the American School Food Service Association’s (ASFSA) À la Carte and Vending Research Program, Summary Report (ASFSA, 2002).
Comparisons between the revenue for à la carte and for vending may be somewhat misleading (see footnote 3).
In assessing how competitive food and beverage funds are used by schools, it is important to distinguish between à la carte sales and revenues and sales from other competitive food and beverage venues. À la carte revenues usually (but not always) accrue to the district SFA, which uses the money to offset deficits in the food service operations or to improve the quality of foods and beverages sold. On the other hand, although revenues from vending and other competitive food and beverage sales venues sometimes accrue to the SFA, they are more likely to accrue to special accounts controlled by school officials for use in supporting various school activities directly to student organizations.4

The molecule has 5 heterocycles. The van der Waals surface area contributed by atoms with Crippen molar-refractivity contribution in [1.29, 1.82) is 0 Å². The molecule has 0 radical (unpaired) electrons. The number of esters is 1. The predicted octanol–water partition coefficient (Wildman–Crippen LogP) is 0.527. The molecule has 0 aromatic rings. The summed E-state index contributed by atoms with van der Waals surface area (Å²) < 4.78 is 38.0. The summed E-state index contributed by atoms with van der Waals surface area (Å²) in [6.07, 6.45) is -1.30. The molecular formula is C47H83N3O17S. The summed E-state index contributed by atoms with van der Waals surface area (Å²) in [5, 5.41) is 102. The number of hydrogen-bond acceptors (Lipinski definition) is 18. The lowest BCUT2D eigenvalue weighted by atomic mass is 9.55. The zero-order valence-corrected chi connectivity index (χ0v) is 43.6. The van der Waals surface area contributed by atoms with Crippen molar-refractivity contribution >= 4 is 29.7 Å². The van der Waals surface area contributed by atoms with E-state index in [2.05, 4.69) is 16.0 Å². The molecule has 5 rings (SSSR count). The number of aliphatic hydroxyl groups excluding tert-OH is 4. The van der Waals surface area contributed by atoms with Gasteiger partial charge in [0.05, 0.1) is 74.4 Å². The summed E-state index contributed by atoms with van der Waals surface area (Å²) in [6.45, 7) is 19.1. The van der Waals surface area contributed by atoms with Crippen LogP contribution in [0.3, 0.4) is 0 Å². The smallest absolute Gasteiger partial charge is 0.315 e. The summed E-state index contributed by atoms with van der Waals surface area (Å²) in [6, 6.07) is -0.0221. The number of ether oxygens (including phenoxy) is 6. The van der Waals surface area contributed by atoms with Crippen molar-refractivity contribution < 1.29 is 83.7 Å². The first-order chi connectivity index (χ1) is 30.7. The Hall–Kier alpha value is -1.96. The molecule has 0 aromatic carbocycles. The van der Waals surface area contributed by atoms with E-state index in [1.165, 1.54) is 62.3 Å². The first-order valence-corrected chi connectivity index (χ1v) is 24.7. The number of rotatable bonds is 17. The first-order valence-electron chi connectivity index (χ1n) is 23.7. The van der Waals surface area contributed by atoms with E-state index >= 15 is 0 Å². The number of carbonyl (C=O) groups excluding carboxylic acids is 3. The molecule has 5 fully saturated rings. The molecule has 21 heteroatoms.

In the GAO (2003) survey of 22 schools in 13 school districts, SFA indicated that financial pressures have led them to offer more and “less healthful” à la carte items because these items generate needed revenue. “One School Food Service director said that à la carte sales help her balance the budget. She said the SFA probably sells about $600 a day in à la carte items.”
Similar information was reported in a 2002 School Nutrition Association (then ASFSA) study on school à la carte and vending sales (ASFSA, 2002). SFA stated that à la carte sales had a number of positive impacts. In particular, study participants reported that the revenue from sales of competitive foods allowed
more price flexibility and higher pricing margins;
greater overall revenue;
opportunities for offering items such as branded foods, which respond to student preferences, but cannot be offered under the standard reimbursable meal; and
opportunities to be more responsive to student requests in menu offerings.